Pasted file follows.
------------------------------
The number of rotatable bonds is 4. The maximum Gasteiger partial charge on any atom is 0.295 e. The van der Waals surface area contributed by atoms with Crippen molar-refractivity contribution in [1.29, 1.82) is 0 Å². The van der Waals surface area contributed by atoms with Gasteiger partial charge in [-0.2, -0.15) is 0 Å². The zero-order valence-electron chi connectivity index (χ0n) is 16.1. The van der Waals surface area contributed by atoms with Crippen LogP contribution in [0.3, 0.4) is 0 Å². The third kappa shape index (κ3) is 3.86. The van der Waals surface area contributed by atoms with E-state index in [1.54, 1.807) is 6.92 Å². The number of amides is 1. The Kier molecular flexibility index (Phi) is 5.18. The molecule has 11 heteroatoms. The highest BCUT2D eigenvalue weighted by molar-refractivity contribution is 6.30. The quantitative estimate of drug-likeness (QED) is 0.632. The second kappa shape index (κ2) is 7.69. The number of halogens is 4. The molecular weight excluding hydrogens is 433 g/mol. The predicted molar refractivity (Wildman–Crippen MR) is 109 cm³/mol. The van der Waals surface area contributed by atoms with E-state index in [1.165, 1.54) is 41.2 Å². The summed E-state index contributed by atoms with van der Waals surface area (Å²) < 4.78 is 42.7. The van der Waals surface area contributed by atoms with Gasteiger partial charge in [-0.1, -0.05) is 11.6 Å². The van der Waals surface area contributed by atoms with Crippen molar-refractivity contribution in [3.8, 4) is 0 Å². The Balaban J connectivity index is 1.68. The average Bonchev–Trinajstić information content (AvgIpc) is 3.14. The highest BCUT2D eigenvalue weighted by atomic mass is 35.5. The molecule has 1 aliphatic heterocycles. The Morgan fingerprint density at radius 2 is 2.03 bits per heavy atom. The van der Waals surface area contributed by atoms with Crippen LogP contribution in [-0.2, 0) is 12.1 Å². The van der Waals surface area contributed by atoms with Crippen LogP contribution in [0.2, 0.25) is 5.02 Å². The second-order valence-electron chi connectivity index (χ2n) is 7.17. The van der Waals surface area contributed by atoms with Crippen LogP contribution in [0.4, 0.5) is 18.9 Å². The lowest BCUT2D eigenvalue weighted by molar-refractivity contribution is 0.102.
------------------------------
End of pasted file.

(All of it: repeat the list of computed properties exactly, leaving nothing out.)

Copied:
The number of rotatable bonds is 4. The maximum Gasteiger partial charge on any atom is 0.295 e. The van der Waals surface area contributed by atoms with Crippen molar-refractivity contribution in [1.29, 1.82) is 0 Å². The van der Waals surface area contributed by atoms with Gasteiger partial charge in [-0.2, -0.15) is 0 Å². The zero-order valence-electron chi connectivity index (χ0n) is 16.1. The van der Waals surface area contributed by atoms with Crippen LogP contribution in [0.3, 0.4) is 0 Å². The third kappa shape index (κ3) is 3.86. The van der Waals surface area contributed by atoms with E-state index in [1.54, 1.807) is 6.92 Å². The number of amides is 1. The Kier molecular flexibility index (Phi) is 5.18. The molecule has 11 heteroatoms. The highest BCUT2D eigenvalue weighted by molar-refractivity contribution is 6.30. The quantitative estimate of drug-likeness (QED) is 0.632. The second kappa shape index (κ2) is 7.69. The number of halogens is 4. The molecular weight excluding hydrogens is 433 g/mol. The predicted molar refractivity (Wildman–Crippen MR) is 109 cm³/mol. The van der Waals surface area contributed by atoms with E-state index in [1.165, 1.54) is 41.2 Å². The summed E-state index contributed by atoms with van der Waals surface area (Å²) < 4.78 is 42.7. The van der Waals surface area contributed by atoms with Gasteiger partial charge in [-0.1, -0.05) is 11.6 Å². The van der Waals surface area contributed by atoms with Crippen molar-refractivity contribution in [3.8, 4) is 0 Å². The Balaban J connectivity index is 1.68. The average Bonchev–Trinajstić information content (AvgIpc) is 3.14. The highest BCUT2D eigenvalue weighted by atomic mass is 35.5. The molecule has 1 aliphatic heterocycles. The Morgan fingerprint density at radius 2 is 2.03 bits per heavy atom. The van der Waals surface area contributed by atoms with Crippen LogP contribution in [-0.2, 0) is 12.1 Å². The van der Waals surface area contributed by atoms with Crippen LogP contribution in [0.2, 0.25) is 5.02 Å². The second-order valence-electron chi connectivity index (χ2n) is 7.17. The van der Waals surface area contributed by atoms with Crippen LogP contribution in [0.4, 0.5) is 18.9 Å². The lowest BCUT2D eigenvalue weighted by molar-refractivity contribution is 0.102.